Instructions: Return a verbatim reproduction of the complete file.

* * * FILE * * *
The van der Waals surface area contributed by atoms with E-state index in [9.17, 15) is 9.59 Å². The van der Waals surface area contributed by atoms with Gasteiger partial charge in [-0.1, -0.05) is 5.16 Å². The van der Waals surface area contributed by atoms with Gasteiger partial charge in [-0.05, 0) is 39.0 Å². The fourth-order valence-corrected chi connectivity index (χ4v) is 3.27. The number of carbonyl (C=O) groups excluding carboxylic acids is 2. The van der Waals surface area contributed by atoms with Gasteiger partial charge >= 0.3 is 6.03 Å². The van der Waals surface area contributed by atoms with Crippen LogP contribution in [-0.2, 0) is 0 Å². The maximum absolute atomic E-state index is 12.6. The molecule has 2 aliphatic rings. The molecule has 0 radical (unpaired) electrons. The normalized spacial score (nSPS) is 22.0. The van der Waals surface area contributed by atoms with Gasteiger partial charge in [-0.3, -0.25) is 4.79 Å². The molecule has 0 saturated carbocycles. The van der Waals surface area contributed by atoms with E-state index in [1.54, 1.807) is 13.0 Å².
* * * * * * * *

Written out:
The van der Waals surface area contributed by atoms with E-state index in [9.17, 15) is 9.59 Å². The van der Waals surface area contributed by atoms with Gasteiger partial charge in [-0.1, -0.05) is 5.16 Å². The van der Waals surface area contributed by atoms with Gasteiger partial charge in [-0.05, 0) is 39.0 Å². The fourth-order valence-corrected chi connectivity index (χ4v) is 3.27. The number of carbonyl (C=O) groups excluding carboxylic acids is 2. The van der Waals surface area contributed by atoms with Gasteiger partial charge >= 0.3 is 6.03 Å². The van der Waals surface area contributed by atoms with Crippen LogP contribution in [-0.2, 0) is 0 Å². The maximum absolute atomic E-state index is 12.6. The molecule has 2 aliphatic rings. The molecule has 0 radical (unpaired) electrons. The normalized spacial score (nSPS) is 22.0. The van der Waals surface area contributed by atoms with Gasteiger partial charge in [-0.3, -0.25) is 4.79 Å². The molecule has 0 saturated carbocycles. The van der Waals surface area contributed by atoms with E-state index in [1.54, 1.807) is 13.0 Å².